Intel Confirms That EUV Lithography Will Not Be Used in 10nm Production

Usman Pirzada
Posted 2 years ago

A few days back Intel confirmed that they will not be using Extreme Ultra Violet Scanners to produce 10nm dies, something that though expected, still managed to raise a few eyebrows. Most of Silicon Valley agreed that Intel does not need EUV to pass 10nm, but it had also agreed that Intel would have absolutely no trouble with 14nm and that doesn’t appear to be the case.

Extreme Ultra Violet Scanners Will Not Be Needed for P1274 (10nm) – Intel

Intel has been acting very weird as of late, it has delayed its road map of 14nm processors and has been following Moore’s Law on a sheer technicality. Intel is now stating that the 10nm Processors that are queued for 2016 will not require EUV Scanners. “We know we can get through 10nm without EUV,” said Brian Krzanich, CEO of Intel at the Citi Global Technology Conference. Once again, the statement is not really surprising, its only when you put it in context with the Broadwell delay that eyebrow raise I mentioned earlier happens.

See, Intel really should not have had problems with 14nm, there just isn’t any conceivable reason for it. The delay could have been artificial in nature but we wont recognize that facet in this post because that isn’t an official stance. So the question is, how can Intel confidently predict 10nm in 2016 without EUV after the unforeseen hurdles they faced with Process 1272 (broadwell)? P1272 is arriving in 2015 by the skin of its teeth so how can P1274 a die shrink, arrive in 2016? With EUV it would have been child’s play to push 10nm out the door after the initial prototyping. Ofcourse, adapting EUV is no easy task and by Intel’s comments we will not be seeing it for 2 – 3 years at least, so theres that.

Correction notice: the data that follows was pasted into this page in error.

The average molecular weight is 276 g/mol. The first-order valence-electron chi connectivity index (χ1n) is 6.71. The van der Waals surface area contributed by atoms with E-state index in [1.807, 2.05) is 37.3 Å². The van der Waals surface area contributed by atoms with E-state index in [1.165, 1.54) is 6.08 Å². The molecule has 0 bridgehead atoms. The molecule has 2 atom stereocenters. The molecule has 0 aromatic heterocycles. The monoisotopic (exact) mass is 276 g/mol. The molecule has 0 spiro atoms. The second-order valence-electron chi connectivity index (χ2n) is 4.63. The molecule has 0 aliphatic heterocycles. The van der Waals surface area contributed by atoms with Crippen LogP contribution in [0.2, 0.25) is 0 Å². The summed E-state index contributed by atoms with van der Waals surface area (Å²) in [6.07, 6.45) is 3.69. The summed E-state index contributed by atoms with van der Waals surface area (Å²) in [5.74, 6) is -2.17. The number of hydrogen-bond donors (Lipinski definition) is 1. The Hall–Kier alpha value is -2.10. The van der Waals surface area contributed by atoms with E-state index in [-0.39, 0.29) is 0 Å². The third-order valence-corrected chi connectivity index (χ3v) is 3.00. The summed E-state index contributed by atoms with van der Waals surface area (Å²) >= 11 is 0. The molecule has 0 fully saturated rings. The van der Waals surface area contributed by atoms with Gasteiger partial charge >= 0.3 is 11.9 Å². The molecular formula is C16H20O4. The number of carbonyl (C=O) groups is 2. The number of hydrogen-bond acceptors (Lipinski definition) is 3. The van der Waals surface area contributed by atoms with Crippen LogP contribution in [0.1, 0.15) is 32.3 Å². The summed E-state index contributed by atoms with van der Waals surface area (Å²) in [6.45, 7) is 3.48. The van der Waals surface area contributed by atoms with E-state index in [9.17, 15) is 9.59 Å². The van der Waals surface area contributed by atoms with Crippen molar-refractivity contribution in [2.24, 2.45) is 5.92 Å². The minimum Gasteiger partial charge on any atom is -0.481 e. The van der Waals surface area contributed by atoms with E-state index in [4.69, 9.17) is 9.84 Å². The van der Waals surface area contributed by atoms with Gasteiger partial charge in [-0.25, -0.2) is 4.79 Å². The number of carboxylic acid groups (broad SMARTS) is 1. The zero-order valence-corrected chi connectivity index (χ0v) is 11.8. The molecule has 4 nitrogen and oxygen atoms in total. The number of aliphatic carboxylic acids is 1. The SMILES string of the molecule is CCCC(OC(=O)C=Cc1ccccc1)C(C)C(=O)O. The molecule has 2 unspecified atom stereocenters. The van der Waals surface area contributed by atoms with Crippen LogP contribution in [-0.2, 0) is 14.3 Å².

Intel’s head elaborated a bit more on why, understandably, EUV is implausible at the moment, “What you see in the factory itself is a small percentage of that total tool space. Go underneath and whenever I dig deep on fab source, the fab is kind of neat, but if you go below the fab that is where the real engineers live and that is where the fun is. There is usually much more equipment down below the fab line than on above it: the pumps, the computers and everything else that’s running that machine is down below the fab actually. If you take a look at it an EUV machine it is quite large and footprints inside the clean room is quite big, but the footprint down below is equally or maybe even slightly bigger.”


I would be very interested to see whether Intel can truly deliver on its claims of bringing 10nm without EUV in 2016, though to be honest, it would probably raise more questions instead of answering any if they managed to do it. A very interesting combination would be EUV and 450mm wafers introduced at the same time, though to be honest, that is too far fetched and will probably never happen.

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